Remember when Thanksgiving Day was just about family and not about merchandise? I do. It really wasn’t that long ago. The whole country stopped for one day and we all sat around a table, stuffed our faces with turkey and sweet potato casserole, laughed and talked, fell asleep on the living room couches and woke up later to watch a football game. God bless America. Right?
But, somewhere over the last few years, we’ve managed to kill Thanksgiving. Well, it’s really worse than that. We’ve murdered it. We've slaughtered it and served it up on a silver platter at the altar of commercialism and consumerism. We’ve taken one of the most sacred and meaningful of American traditions and executed it in the name of greed and profit.
How cheery and festive!
I’ve been hearing a lot of mixed reactions this year about businesses that will be open on Thanksgiving Day — especially the ones who are opening even earlier than they did last year. Honestly, this is nothing new. After 12 years in the clothing retail biz, I can tell you that everyone has an opinion about this and it’s not just the employees. (Hint: the employees hate it.) Customers have a lot to say about it too. Some approve, some disapprove. It’s also nothing new for companies to kick off their Black Friday sales around 6PM on Thanksgiving Day. I mean, it makes sense, right? Open your doors around the time that everyone has recuperated from eating four times as much as they should have. Give them an opportunity to work off those three helpings of grandma’s mashed potatoes.
While nothing compares to K-Mart’s 42-hour stretch, most businesses will be opening up between 4pm and 6pm on Thanksgiving Day and will remain open until around 11pm or midnight on Friday. I guess I have a problem with this for a few reasons. And it seems every year I vent and rant about this issue. I realize it’s probably a pointless battle. After all, this is America — where corporations and CEOs worship the Almighty Dollar with no regard for traditional family values or, for that matter, American values. This is America — where we are so consumed with a desire for cheap products and sale prices that we camp out at a Best Buy three weeks before Black Friday. (These people really need a life. And probably a shower.) This is America — where people trample one another to save five dollars on fleece jackets and Santa socks. I truly believe that this generation of America is the most self-absorbed, egomaniacal, narcissistically greedy and boorish generation ever to walk the Earth.
But, as ineffective as it may be, I feel compelled to do what I can. If you’re considering hitting up your local shopping mall today, I’d ask that, first, you don’t go. Just stay home. Secondly, I’d ask that you take a minute to ponder a couple of things. And maybe, just maybe, we can do something about the stupidity of this godless marriage between Thanksgiving and Black Friday.
Consider all of the employees who are missing out on time with their families so that someone can ring up your $2,000 purchase or help you find that elusive pair of Levi’s bootcut jeans. Yes, these poor souls probably knew when they signed up for a job in retail that they would likely be working some holidays like Thanksgiving and Christmas Eve. But, is it really necessary? Does it really profit these million and billion dollar corporations to be open a grand total of seven hours before Black Friday — so much so that they have to require their overworked and underpaid employees to abandon their families on a day that should be all about family anyway?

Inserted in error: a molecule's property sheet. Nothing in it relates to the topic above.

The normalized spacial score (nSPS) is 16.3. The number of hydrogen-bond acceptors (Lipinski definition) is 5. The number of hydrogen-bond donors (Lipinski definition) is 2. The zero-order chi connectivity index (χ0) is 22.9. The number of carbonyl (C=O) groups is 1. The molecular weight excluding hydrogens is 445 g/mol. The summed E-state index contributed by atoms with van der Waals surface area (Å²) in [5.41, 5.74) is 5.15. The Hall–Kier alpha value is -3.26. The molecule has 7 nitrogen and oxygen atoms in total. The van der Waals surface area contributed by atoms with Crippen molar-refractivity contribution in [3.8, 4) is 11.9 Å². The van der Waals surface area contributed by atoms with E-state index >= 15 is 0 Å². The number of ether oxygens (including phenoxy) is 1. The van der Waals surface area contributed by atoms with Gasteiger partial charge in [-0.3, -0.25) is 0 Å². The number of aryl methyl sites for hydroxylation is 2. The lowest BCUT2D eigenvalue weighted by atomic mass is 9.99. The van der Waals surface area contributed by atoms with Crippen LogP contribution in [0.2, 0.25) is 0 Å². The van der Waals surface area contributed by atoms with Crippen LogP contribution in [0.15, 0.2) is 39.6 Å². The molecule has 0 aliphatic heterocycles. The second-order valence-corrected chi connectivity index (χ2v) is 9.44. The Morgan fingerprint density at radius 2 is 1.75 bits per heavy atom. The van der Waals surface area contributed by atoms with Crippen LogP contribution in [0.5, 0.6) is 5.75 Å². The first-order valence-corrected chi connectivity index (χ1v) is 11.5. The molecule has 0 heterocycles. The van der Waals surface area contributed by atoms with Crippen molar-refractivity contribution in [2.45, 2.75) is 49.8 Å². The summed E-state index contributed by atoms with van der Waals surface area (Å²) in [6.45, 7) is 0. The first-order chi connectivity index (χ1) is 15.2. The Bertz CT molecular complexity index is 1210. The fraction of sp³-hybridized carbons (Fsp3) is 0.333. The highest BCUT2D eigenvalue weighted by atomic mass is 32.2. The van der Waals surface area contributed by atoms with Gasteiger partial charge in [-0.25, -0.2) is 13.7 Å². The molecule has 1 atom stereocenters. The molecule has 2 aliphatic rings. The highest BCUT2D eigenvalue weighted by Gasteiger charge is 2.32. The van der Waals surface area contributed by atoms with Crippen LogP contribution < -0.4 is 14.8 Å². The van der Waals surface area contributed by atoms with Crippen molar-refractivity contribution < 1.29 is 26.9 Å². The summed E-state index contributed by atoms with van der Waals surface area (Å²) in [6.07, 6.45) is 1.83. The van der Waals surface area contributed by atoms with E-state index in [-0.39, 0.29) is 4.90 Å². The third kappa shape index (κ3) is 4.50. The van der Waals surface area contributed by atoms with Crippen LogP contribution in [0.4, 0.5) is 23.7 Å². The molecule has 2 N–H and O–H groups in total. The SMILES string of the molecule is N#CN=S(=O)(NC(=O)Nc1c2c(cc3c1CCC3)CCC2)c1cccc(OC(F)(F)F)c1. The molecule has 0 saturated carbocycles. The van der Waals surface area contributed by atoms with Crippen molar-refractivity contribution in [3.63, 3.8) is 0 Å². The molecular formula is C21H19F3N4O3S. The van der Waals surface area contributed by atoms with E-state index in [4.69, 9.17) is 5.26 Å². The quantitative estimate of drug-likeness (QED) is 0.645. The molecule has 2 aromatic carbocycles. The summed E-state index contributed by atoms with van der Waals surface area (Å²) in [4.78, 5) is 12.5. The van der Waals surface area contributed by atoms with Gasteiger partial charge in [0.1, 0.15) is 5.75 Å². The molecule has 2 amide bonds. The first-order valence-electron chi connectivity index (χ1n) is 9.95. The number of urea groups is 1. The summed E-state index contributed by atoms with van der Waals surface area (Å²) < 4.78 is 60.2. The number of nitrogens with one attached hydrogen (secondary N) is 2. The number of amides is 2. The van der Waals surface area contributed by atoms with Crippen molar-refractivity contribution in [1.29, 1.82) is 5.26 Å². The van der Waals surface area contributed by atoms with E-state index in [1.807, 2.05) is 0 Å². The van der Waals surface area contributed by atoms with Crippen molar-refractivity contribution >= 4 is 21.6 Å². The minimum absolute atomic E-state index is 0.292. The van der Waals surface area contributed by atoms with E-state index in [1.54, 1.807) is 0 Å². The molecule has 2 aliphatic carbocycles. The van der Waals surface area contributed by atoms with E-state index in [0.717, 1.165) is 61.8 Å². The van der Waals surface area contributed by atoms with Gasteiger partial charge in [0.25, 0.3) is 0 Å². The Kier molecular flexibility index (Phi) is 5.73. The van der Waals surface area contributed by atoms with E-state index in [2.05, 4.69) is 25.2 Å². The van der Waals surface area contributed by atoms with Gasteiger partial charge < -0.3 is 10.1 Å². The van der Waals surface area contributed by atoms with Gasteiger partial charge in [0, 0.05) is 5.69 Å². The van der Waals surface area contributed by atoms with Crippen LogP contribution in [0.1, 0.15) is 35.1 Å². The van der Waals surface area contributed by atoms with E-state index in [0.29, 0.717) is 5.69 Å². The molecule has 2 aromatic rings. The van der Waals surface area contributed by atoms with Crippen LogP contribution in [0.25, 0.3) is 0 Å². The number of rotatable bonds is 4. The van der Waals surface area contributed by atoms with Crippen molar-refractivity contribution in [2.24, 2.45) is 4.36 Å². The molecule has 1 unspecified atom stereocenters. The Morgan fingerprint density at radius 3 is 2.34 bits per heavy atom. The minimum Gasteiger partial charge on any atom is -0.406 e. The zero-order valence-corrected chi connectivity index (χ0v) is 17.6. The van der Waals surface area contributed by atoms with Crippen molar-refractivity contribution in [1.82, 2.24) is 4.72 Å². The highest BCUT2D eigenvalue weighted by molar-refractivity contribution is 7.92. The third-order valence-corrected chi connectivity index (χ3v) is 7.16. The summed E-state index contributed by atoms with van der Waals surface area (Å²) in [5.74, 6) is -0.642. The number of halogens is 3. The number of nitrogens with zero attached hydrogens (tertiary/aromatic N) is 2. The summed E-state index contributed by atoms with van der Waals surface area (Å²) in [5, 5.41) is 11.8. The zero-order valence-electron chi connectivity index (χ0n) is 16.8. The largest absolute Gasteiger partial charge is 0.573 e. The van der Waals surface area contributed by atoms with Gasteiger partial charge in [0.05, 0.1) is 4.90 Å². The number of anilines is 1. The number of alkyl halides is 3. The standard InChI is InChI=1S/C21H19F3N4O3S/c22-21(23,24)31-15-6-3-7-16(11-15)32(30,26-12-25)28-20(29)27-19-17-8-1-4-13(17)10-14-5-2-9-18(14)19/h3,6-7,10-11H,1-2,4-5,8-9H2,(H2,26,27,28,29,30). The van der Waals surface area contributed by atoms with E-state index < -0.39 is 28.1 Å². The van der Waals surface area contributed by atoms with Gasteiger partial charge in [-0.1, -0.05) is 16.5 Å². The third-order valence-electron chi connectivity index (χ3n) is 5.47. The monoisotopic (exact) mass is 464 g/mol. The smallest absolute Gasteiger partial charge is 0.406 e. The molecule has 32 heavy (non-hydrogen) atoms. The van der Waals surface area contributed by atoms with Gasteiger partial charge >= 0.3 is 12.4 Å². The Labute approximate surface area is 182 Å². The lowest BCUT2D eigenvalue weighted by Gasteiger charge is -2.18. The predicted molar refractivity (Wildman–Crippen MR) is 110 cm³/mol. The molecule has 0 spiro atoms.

I’m all for capitalism and businesses making profit. That’s one of the best things about this country and Lord knows our economy needs it. But, I worry about where our society is heading when we start to place monetary corporate profit and the acquisition of things above family and tradition. There’s a difference between capitalism and consumerism. The latter is the evil, particularly when it gets out of control. If you’ve ever been shopping on Black Friday, or worked retail on Black Friday, then you know what I mean by “out of control.” There’s just something wrong with grown, adult human beings stampeding into stores like mindless automatons desperate to save 30 percent on a pair of Air Jordans. Consumerism is what’s poised to swallow up holidays like Thanksgiving and Christmas. If we stay on this path, where businesses continue to open a little earlier and a little earlier each year, we’ll soon destroy what little is left of these timeless traditions and values.
Consider the irony, Oh, the irony. It’s richer than the pecan pie you’ll be eating in a few hours. Only in America will people wait in a line for five hours and trample over one another in pursuit of merchandise one day after being thankful for what they already have. If it weren’t so utterly hypocritical, it would be hilarious. Ok, so maybe it is hilarious.
I’m not here to vilify anyone who shops on Black Friday. I might think you’re a little insane for doing it, but that’s just a personal opinion and I’d be happy to recommend the name of a licensed therapist. But, I am here to say, unapologetically, that no business or corporation should be open before midnight on Black Friday. It’s just plain wrong. In fairness, there are plenty of corporations that have chosen to respect and honor the Thanksgiving traditions by keeping their doors closed until midnight — Barnes & Noble, Sam’s Club, T.J. Maxx, Dillard’s, DSW, Bed Bath & Beyond, Burlington Coat Factory, Hobby Lobby, GameStop and many more. At least these guys got it right.
But, it’s time for all of America to get it right. Don’t shop on Thanksgiving Day. Spend time with your family and friends. I promise, all of the stores and the products will still be there at midnight.
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